The Computer Graphics Forum 2011 Cover Image has been selected by the CGF editorial board. We thanks all people who submitted this year, and hope that they will participate to the next year contest.

Winner of the Computer Graphics Forum 2011 Cover Image Contest

Mathias Hummel (1), Christoph Garth (2), Bernd Hamann (2), Hans Hagen (1) and Kenneth I. Joy (2)

(1) University of Kaiserslautern
(2) University of California, Davis

The image shows a stream surface in a vortex breakdown bubble. It was created using IRIS, our system for illustrative surface rendering.

Integral surfaces are ideal tools to illustrate vector fields and fluid flow structures. However, these surfaces can be visually complex and exhibit difficult geometric properties, owing to strong stretching, shearing and folding of the flow from which they are derived. To address these problems, we presented IRIS, an interactive rendering pipeline that uses illustrative methods specifically adapted to the properties of integral surfaces.

In the image, IRIS reveals inner structures of the surface by locally adapting the opacity based on a curvature estimation. The two sides of the surface are colored differently to help the viewer understand how the surface behaves.

Second place:

Marcos Slomp (1), Shota Kanamori (1) and Kazufumi Kaneda (2)

(1) Graduate School of Engineering, Hiroshima University, Japan
(2) Faculty of Engineering, Hiroshima University, Japan

Fantastic Rainy Scene

Raindrops are rendered using a texture-based approach [Slomp et al. 2010], each treated as a point-sprite whose size varies based on the distance from the camera. Each produced fragment samples over a preprocessed reflective and refractive hierarchical map, retrieving canonical reflection and refraction vectors, along with Fresnel coefficient and multi-sampled transparency. Non-transparent fragments will have their sampled reflected and refracted vectors further transformed by a rotation matrix - derived based on the raindrop's attitude relative to the canonical camera used to preprocess the hierarchical maps - which then sample an environment map. The final color contribution is determined after proper modulation with the Fresnel coefficient.

The rainbow mask is rendered by using a ray casting method during preprocessing. The method accounts for wave optics and the distribution of raindrops [Kanamori et al. 2010]. These efforts enable the method to render the visual variations of the three types of rainbows: the primary and the secondary rainbows, and supernumerary rainbows.

A dynamically generated cube-map is rendered every frame by copying the respective cube-map faces from a selected static environment map and then composed with the rainbow mask through additive blending, all on GPU. This allow changes on the rainbow properties such as location, brightness and size without perturbing the original static cube-map. Raindrops' fragments samples from this dynamic environment map so that the rainbow is presented properly within the raindrops. The position of the raindrops are also updated every frame and done entirely on the GPU, either through transform-and-feedback buffers, or via classic render-to-texture copy-to-vertex-buffer approach [Slomp et al. 2010].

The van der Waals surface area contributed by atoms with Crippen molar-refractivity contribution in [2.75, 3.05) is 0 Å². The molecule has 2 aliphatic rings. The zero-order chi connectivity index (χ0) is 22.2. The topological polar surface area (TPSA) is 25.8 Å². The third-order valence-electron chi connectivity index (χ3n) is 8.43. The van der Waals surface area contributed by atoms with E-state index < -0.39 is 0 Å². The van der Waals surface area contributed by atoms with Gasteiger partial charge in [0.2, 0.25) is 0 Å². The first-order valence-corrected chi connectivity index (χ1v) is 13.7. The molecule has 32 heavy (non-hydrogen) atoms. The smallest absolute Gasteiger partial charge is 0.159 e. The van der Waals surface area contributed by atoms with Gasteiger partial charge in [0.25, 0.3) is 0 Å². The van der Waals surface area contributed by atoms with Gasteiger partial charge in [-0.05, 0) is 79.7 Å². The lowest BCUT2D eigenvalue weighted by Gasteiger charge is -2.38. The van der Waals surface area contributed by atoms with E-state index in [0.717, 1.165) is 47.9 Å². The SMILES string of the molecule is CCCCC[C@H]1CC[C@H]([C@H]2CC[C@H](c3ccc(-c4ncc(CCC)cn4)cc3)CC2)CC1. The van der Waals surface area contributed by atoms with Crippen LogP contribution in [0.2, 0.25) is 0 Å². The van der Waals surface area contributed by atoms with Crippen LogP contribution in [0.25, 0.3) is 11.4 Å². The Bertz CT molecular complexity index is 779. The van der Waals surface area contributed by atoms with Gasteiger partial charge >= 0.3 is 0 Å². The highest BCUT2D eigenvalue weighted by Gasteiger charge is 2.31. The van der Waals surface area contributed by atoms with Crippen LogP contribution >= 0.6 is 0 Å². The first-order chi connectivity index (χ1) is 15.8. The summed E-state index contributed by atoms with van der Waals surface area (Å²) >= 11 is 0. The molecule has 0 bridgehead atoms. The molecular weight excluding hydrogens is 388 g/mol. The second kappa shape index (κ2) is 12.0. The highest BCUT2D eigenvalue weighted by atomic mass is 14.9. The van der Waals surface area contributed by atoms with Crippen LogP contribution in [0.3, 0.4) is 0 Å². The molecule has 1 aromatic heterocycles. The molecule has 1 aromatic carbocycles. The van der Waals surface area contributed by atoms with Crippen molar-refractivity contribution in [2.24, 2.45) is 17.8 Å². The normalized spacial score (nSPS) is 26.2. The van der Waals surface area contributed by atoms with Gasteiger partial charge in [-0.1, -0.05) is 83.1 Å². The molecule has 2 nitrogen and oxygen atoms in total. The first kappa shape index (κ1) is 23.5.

Finally, if an HDR environment map is being used, tone-mapping is performed using the Photographic Operator [Reinhard et al. 2002], thus compressing the wide luminance range of the scene into the displayable range of the device. The overall performance of the technique exceeds 70 FPS on a GeForce GTX 280 with full-screen image resolution of 1920x1200 pixels and 2 million raindrops.

St. Peter's Basilica and Eucalyptus Grove environment maps courtesy of Paul Debevec ( Paris Bridge environment map courtesy of Industry Graphics ( from the LightWorks HDRI Starter Collection (

[Slomp et al. 2010] Marcos Slomp, Matthew Johnson, Toru Tamaki and Kazufumi Kaneda. 2010. "Photorealistic real-time rendering of spherical raindrops with hierarchical reflective and refractive maps". Proceedings of the 2010 ACM SIGGRAPH Symposium on Interactive 3D Graphics and Games (i3D 2010): Posters.

[Kanamori et al. 2010] Shota Kanamori, Kazuya Fujiwara, Takahiro Yoshinobu, Bisser Raytchev, Toru Tamaki, Kazufumi Kaneda. 2010. "Physically Based Rendering of Rainbows Under Various Atmospheric Conditions". The 18th Pacific Conference on Computer Graphics and Applications (Pacific Graphics 2010): Poster.

[Reinhard et al. 2002] Erik Reinhard, Michael Stark, Peter Shirley and James Ferwerda. 2002. "Photographic tone reproduction for digital images". Proceedings of the 29th annual conference on Computer graphics and interactive techniques (SIGGRAPH 2002).

Third place:

Kai Schröder (1), Arno Zinke (2) and Reinhard Klein (1)

(1) University of Bonn
(2) GfaR mbH

The image has been generated using a new method for the physically accurate rendering of textiles.
In contrast to existing methods which require a prohibitively costly explicit respresentation of yarn fibers, we efficiently approximate their distribution using a volumetric statistical model. Based on this compact description, Monte Carlo path tracing of large pieces of cloth becomes practical on standard consumer hardware.